Director: Stanley Donen
Cast: Cary Grant, Audrey Hepburn, Walter Matthau, James Coburn, George Kennedy
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“You know what’s wrong with you?” “No, what?” “Nothing.” That’s the sound of Audrey Hepburn and Cary Grant colliding in Charade, and the result is as enjoyably glamorous as cinema gets. The 1963 caper sees Hepburn play Regina Lampert, whose husband, Charles, is murdered in Paris, causing a bunch of sinister men to descend, looking for the thousands of dollars he left behind. Also on the scene is Peter Joshua (Grant), who may or may not be one of the good guys.
It’s a delicious hook for a movie: take two of cinema’s most attractive people and get them dance around each other in a game of uncertainty and deception, and get them to do it on location in France. Slip in some designer clothes and a slinky score by Henry Mancini and the result is a film that dances along to a charming beat – no wonder, then, that it’s directed by Stanley Donen.
The late, great filmmaker director and co-directed some of the big screen’s best-loved musicals, and here, his understanding of choreography and timing is precisely on-point: his camera waltzes and taps its way through the winding paths and shifting rhythms of a surprisingly difficult piece. Part comedy, part murder-mystery, part romance and part spy thriller, Charade is the kind of movie that, in the wrong hands, could end up a mess. Donen’s lightness of touch, though, is a perfect fit, enabling the film to seamlessly shimmy between humour and dark threats.
And yet, beneath that confident, slick surface is a wonderfully complex script from Peter Stone and Marc Behm. They turn a straight-forward screwball flick into a brilliantly layered maze of identities. At the heart of it is Grant, who goes through name changes like Hogwarts goes through Defence Against the Dark Arts teachers: his character even has two first names as his moniker, just to underline his elusive, unknowable status. Charade is described as the best Hitchcock movie Hitchcock never made, but Donen’s film builds upon Grant’s work with old Alfie; four years after North by Northwest cemented him as the innocent hero on the run, Charade harks back to his earlier days of Notorious and Suspicion, when Hitch brought out the debonaire man’s darker side.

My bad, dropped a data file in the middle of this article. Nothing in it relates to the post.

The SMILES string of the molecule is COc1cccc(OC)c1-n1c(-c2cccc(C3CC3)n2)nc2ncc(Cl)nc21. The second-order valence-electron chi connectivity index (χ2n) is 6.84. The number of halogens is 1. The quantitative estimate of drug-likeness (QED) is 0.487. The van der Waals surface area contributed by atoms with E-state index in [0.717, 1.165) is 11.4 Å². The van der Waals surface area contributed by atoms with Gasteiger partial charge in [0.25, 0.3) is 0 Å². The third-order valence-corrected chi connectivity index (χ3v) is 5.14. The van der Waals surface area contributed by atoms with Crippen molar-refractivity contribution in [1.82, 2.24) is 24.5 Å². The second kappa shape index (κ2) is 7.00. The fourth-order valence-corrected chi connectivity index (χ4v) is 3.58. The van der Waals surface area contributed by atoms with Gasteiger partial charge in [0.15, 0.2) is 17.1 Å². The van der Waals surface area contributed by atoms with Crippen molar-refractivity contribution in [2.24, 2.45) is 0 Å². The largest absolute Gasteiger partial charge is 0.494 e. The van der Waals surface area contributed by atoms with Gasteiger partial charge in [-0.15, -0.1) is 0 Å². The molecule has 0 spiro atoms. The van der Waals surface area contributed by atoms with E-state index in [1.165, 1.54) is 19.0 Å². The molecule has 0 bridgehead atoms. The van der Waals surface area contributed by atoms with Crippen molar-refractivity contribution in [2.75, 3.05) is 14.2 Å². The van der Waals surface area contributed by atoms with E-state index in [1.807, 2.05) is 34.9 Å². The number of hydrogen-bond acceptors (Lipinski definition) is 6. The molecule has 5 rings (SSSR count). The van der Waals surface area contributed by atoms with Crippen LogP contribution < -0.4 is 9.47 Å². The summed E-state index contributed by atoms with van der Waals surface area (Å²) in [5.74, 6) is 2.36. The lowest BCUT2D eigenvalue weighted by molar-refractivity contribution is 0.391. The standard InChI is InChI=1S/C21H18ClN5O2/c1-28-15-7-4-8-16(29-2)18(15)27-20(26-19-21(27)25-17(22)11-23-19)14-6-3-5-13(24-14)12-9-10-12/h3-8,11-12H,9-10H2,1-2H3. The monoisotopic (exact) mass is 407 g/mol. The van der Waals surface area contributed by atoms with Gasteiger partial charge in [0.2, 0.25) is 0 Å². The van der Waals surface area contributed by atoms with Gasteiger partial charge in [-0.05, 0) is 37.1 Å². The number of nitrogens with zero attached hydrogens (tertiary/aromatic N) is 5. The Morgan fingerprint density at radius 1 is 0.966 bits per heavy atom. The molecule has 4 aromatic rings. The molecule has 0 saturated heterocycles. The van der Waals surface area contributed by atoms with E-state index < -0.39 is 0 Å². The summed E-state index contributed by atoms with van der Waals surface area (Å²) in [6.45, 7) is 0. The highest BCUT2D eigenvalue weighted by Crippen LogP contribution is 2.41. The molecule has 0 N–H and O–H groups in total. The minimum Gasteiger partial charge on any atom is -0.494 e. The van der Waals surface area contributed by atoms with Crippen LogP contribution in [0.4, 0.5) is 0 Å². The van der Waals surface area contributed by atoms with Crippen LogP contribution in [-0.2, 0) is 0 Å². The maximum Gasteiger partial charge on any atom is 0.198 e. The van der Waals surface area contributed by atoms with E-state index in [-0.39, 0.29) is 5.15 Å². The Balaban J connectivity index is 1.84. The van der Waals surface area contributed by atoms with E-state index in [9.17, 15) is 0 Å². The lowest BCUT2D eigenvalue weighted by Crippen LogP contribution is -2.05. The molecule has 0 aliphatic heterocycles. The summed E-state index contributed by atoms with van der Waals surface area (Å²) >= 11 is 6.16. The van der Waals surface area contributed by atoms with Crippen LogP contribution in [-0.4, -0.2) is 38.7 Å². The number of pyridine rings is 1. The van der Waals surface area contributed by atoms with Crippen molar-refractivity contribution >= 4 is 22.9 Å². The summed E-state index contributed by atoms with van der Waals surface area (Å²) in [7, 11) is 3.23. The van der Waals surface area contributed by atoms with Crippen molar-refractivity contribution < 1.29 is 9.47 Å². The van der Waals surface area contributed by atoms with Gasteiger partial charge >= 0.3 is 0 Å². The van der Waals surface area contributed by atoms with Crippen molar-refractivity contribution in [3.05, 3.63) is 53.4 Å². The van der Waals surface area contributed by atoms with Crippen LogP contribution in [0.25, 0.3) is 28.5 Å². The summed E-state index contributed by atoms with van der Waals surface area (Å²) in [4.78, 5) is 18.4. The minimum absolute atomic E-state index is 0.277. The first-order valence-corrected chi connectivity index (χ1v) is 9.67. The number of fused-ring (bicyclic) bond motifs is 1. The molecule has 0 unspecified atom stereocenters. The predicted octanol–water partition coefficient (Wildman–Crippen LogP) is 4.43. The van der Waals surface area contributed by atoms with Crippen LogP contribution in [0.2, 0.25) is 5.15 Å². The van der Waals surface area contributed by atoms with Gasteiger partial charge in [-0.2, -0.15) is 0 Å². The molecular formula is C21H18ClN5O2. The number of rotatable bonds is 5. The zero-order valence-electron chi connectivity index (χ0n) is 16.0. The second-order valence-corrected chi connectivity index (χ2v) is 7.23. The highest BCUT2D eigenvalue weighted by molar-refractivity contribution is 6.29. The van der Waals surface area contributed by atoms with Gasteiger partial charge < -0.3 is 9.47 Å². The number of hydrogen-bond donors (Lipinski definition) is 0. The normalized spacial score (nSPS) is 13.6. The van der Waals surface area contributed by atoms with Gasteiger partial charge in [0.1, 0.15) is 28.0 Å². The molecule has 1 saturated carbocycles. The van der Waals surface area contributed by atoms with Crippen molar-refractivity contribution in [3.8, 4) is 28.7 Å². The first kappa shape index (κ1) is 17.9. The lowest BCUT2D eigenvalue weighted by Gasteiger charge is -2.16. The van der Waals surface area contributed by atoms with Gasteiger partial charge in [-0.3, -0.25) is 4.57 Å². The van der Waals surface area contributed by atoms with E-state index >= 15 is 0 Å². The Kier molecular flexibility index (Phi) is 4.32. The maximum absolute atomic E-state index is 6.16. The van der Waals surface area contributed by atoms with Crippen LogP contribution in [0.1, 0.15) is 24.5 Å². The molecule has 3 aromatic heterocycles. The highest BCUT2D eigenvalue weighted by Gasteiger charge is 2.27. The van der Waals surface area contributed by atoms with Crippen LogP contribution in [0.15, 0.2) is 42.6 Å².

He’s matched every step of the way by Hepburn, who is radiant in the lead role. Unleashing her whip-smart comic delivery, she slips from grieving wife and angry avenger to innocent widow and doe-eyed charmer, swooning, suspecting, shadowing and smiling all at once. Like Grant, it’s a dizzying tour de force of how to switch through one’s personas; these are two Hollywood icons play two people putting on an act, never letting us be entirely sure who’s lying and who’s being sincere.
They’re supported by a rogue’s gallery rogue’s gallery, from Walter Matthau and George Kennedy to an intimidating James Coburn, each one bringing equal parts comic relief and chilling suspense – the perfect backdrop to compliment the stunning shots of Parisian landmarks, and the beautifully lit showdowns in shady corridors and extravagant theatres. The result became the biggest box office hit of Donen’s career, in a career full of timeless hits. A departure from his glitzy, song-and-dance showstoppers, Charade is a reminder of his versatility and magnetic style of storytelling – it’s testament to how magnetic it is that we can tell the actors are having as much fun as we are. You know what’s wrong with it? Nothing.
Charade is available to watch online on Amazon Prime Video as part of a £5.99 monthly subscription.
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